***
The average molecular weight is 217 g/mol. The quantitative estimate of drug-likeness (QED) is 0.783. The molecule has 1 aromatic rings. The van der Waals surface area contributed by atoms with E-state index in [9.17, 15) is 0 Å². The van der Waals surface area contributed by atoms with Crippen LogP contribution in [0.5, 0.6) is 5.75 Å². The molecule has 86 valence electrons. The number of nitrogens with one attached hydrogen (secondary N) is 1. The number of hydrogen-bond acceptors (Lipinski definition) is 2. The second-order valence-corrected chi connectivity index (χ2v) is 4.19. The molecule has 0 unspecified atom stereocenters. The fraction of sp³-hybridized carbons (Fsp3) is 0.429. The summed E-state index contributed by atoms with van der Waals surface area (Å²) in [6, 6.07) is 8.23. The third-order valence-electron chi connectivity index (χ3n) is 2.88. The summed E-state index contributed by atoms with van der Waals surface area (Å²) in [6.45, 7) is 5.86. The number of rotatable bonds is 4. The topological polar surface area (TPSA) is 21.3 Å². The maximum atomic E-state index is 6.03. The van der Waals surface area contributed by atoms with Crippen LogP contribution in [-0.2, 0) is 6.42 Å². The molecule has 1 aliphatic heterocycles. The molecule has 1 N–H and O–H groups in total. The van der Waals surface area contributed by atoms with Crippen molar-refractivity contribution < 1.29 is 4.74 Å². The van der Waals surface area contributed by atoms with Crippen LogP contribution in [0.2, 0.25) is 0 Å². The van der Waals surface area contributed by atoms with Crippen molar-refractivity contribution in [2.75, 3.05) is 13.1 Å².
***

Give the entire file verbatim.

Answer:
The average molecular weight is 217 g/mol. The quantitative estimate of drug-likeness (QED) is 0.783. The molecule has 1 aromatic rings. The van der Waals surface area contributed by atoms with E-state index in [9.17, 15) is 0 Å². The van der Waals surface area contributed by atoms with Crippen LogP contribution in [0.5, 0.6) is 5.75 Å². The molecule has 86 valence electrons. The number of nitrogens with one attached hydrogen (secondary N) is 1. The number of hydrogen-bond acceptors (Lipinski definition) is 2. The second-order valence-corrected chi connectivity index (χ2v) is 4.19. The molecule has 0 unspecified atom stereocenters. The fraction of sp³-hybridized carbons (Fsp3) is 0.429. The summed E-state index contributed by atoms with van der Waals surface area (Å²) in [6, 6.07) is 8.23. The third-order valence-electron chi connectivity index (χ3n) is 2.88. The summed E-state index contributed by atoms with van der Waals surface area (Å²) in [6.45, 7) is 5.86. The number of rotatable bonds is 4. The topological polar surface area (TPSA) is 21.3 Å². The maximum atomic E-state index is 6.03. The van der Waals surface area contributed by atoms with Crippen LogP contribution in [-0.2, 0) is 6.42 Å². The molecule has 1 aliphatic heterocycles. The molecule has 1 N–H and O–H groups in total. The van der Waals surface area contributed by atoms with Crippen molar-refractivity contribution < 1.29 is 4.74 Å². The van der Waals surface area contributed by atoms with Crippen LogP contribution in [0.2, 0.25) is 0 Å². The van der Waals surface area contributed by atoms with Crippen molar-refractivity contribution in [2.75, 3.05) is 13.1 Å².